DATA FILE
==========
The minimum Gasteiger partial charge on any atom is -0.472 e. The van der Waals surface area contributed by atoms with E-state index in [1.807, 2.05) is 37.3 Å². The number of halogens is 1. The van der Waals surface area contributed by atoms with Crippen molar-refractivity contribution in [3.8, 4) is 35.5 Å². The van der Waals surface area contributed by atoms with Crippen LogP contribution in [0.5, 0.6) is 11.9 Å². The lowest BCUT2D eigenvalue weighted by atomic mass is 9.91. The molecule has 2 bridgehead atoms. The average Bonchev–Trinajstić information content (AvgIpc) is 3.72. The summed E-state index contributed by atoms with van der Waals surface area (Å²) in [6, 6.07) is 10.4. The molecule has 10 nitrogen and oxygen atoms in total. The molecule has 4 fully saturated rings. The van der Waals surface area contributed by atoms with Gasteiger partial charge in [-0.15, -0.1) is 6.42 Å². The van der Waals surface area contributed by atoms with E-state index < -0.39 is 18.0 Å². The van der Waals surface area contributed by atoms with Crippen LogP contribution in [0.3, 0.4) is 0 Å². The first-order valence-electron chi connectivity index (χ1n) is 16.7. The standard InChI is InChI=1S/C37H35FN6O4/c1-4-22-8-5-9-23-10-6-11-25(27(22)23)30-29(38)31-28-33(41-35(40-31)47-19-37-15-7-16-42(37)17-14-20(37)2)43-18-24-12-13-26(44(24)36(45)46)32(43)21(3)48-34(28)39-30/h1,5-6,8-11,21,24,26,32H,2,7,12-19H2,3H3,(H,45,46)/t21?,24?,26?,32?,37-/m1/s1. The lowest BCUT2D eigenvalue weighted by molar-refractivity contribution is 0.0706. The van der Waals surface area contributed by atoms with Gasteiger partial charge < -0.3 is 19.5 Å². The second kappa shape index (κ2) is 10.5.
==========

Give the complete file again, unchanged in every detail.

The minimum Gasteiger partial charge on any atom is -0.472 e. The van der Waals surface area contributed by atoms with E-state index in [1.807, 2.05) is 37.3 Å². The number of halogens is 1. The van der Waals surface area contributed by atoms with Crippen molar-refractivity contribution in [3.8, 4) is 35.5 Å². The van der Waals surface area contributed by atoms with Crippen LogP contribution in [0.5, 0.6) is 11.9 Å². The lowest BCUT2D eigenvalue weighted by atomic mass is 9.91. The molecule has 2 bridgehead atoms. The average Bonchev–Trinajstić information content (AvgIpc) is 3.72. The summed E-state index contributed by atoms with van der Waals surface area (Å²) in [6, 6.07) is 10.4. The molecule has 10 nitrogen and oxygen atoms in total. The molecule has 4 fully saturated rings. The van der Waals surface area contributed by atoms with Gasteiger partial charge in [-0.15, -0.1) is 6.42 Å². The van der Waals surface area contributed by atoms with E-state index < -0.39 is 18.0 Å². The van der Waals surface area contributed by atoms with Crippen LogP contribution in [0.3, 0.4) is 0 Å². The first-order valence-electron chi connectivity index (χ1n) is 16.7. The standard InChI is InChI=1S/C37H35FN6O4/c1-4-22-8-5-9-23-10-6-11-25(27(22)23)30-29(38)31-28-33(41-35(40-31)47-19-37-15-7-16-42(37)17-14-20(37)2)43-18-24-12-13-26(44(24)36(45)46)32(43)21(3)48-34(28)39-30/h1,5-6,8-11,21,24,26,32H,2,7,12-19H2,3H3,(H,45,46)/t21?,24?,26?,32?,37-/m1/s1. The lowest BCUT2D eigenvalue weighted by molar-refractivity contribution is 0.0706. The van der Waals surface area contributed by atoms with Gasteiger partial charge < -0.3 is 19.5 Å². The second kappa shape index (κ2) is 10.5.